I’ve benefited from mentors myself at key moments during my long Civil Service career. Often at important transition points and sometimes helping in longer term planning. So I know that at its most powerful, the right mentor at the right time can help people reframe the way they think about themselves, their capabilities and aspirations; or simply provide exactly the right constructive challenge about the next step.
I know that I may not have stepped up into the SCS without these relationships – that’s why I was drawn to mentoring myself, so that I can in turn sometimes be the right mentor at the right time for others. I’ve done lots of mentoring for both Crossing Thresholds and more widely (randomly!) and it’s always very rewarding and interesting insight into different individuals and the different roles and organisations they work in.
In my experience, it works best when expectations between mentor and mentee are aligned on issues like the objectives and scope of the relationship. Although I’m not a very structured person in most areas of life, I’ve learned that a mentoring relationship is most fruitful when there is some structure around it: for example an agreed schedule of meetings in both diaries and an idea in advance of each meeting about what might be discussed. The latter is especially helpful from my point of view as it gives me the chance to really think about how I’ll approach the discussion through the lens of what is important to my mentee at that time.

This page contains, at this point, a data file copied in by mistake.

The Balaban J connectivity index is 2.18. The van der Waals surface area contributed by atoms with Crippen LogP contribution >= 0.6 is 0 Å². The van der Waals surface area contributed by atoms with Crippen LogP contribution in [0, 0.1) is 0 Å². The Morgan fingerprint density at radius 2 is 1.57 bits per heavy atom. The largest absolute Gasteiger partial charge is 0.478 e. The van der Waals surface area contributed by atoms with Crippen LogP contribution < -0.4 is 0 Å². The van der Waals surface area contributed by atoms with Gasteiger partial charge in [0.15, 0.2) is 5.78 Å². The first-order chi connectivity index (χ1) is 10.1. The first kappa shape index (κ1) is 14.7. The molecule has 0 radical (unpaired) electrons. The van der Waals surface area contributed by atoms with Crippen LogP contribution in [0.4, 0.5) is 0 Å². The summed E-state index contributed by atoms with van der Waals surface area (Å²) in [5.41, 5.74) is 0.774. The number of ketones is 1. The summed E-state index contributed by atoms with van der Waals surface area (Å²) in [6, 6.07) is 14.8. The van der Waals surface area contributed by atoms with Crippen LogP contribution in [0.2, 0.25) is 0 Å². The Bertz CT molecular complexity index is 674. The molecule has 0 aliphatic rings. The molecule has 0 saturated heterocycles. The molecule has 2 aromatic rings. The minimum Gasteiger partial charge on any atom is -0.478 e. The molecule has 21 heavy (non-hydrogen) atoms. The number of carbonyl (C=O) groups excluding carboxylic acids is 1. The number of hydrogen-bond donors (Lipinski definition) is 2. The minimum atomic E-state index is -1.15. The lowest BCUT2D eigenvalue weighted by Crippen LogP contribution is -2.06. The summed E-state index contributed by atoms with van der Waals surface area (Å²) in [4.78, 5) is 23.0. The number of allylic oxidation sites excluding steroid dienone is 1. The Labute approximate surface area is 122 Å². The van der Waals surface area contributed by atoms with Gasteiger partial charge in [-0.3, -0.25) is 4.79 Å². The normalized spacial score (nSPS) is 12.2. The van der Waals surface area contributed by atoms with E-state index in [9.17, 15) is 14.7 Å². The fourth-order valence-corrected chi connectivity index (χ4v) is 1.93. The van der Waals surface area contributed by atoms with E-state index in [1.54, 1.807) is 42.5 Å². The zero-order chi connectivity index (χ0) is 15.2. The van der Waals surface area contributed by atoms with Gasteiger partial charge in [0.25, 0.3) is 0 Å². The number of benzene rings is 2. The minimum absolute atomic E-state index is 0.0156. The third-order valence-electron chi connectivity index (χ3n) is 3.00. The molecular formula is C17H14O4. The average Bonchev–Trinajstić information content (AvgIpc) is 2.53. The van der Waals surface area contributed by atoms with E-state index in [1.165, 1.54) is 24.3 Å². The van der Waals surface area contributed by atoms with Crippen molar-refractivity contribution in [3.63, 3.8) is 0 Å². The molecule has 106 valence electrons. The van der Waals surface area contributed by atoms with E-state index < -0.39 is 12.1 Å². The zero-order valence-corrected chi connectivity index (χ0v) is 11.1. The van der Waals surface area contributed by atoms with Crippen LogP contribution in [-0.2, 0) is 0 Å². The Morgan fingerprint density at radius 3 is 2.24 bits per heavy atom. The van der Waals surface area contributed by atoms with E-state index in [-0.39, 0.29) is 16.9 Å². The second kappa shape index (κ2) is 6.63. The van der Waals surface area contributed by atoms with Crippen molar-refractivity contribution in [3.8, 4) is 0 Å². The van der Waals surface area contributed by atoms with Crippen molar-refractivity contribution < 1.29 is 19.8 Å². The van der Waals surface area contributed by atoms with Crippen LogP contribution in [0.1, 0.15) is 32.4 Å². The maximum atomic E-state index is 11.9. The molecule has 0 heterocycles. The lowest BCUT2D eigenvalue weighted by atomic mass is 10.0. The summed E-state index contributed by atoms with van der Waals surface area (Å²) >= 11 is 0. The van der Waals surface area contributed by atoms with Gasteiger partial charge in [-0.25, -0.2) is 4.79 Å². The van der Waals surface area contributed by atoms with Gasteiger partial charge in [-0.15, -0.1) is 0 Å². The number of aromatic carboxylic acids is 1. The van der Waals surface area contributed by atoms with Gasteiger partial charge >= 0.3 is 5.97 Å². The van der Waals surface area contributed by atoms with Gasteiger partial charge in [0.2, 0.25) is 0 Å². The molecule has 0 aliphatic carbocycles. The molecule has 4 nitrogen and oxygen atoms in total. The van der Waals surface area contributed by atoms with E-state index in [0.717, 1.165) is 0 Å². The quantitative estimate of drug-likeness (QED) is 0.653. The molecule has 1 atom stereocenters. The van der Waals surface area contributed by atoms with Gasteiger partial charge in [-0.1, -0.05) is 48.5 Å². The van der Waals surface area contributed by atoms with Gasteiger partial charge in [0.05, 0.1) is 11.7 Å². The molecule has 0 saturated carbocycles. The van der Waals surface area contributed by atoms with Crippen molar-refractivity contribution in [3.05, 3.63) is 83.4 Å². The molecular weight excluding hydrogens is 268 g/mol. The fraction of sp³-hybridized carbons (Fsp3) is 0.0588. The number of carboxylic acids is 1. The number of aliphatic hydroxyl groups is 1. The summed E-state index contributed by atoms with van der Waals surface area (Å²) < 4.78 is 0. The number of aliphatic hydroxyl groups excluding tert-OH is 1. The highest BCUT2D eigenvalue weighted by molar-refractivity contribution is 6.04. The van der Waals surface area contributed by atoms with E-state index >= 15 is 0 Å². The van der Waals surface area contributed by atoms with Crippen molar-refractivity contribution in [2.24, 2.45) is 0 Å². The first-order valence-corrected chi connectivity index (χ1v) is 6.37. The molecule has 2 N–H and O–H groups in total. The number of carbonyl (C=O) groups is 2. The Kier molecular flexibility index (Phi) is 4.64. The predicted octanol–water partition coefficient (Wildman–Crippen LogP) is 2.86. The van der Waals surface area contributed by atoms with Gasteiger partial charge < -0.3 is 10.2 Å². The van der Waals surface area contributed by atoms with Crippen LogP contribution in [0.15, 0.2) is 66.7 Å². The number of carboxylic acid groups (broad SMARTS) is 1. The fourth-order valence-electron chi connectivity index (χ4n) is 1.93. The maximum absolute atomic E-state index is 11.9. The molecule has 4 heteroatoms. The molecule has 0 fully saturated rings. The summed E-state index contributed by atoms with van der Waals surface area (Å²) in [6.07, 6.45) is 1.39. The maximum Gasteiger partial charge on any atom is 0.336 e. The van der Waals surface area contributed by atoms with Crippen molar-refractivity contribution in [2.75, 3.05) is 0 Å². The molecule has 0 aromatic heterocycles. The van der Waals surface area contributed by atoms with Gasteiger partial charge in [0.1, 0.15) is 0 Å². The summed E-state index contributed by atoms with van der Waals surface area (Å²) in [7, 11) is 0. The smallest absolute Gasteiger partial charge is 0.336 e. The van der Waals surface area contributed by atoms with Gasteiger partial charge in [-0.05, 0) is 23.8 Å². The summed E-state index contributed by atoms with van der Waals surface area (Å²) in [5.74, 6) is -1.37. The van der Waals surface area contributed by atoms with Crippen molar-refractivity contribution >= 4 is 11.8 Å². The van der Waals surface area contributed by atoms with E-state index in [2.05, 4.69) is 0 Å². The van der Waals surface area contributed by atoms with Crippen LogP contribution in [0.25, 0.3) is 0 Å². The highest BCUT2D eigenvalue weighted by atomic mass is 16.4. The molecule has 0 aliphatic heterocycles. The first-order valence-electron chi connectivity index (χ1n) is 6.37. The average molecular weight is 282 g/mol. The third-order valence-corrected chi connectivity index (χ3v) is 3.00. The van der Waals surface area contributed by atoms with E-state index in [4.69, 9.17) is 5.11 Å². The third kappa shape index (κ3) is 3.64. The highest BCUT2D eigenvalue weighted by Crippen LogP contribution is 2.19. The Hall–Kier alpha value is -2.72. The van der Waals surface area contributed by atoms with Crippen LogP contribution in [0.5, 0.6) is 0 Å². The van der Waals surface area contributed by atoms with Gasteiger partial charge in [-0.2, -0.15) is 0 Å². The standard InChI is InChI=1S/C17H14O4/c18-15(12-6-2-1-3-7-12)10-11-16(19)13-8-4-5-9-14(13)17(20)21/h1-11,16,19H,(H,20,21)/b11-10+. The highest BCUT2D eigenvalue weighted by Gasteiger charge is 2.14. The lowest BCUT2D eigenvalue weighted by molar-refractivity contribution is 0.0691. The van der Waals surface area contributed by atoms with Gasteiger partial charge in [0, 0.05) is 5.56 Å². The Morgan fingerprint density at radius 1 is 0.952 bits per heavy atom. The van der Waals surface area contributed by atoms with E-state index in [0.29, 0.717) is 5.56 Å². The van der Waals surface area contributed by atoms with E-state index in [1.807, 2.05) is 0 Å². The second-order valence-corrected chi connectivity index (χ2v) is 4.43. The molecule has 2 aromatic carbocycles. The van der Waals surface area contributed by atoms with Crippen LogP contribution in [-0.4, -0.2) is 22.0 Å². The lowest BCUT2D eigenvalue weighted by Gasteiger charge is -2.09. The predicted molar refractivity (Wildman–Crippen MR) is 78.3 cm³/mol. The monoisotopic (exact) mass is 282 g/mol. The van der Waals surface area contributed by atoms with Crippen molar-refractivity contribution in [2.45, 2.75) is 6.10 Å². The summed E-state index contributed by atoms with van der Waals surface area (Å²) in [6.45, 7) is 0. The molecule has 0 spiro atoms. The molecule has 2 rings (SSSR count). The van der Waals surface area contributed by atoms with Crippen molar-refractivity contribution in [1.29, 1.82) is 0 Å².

In the best mentoring relationships, I’ve felt able to share my challenges and uncertainties with my mentee and it’s always good to have someone outside my world to help me put these in perspective. All in all, if there’s a downside to mentoring, I haven’t found it yet!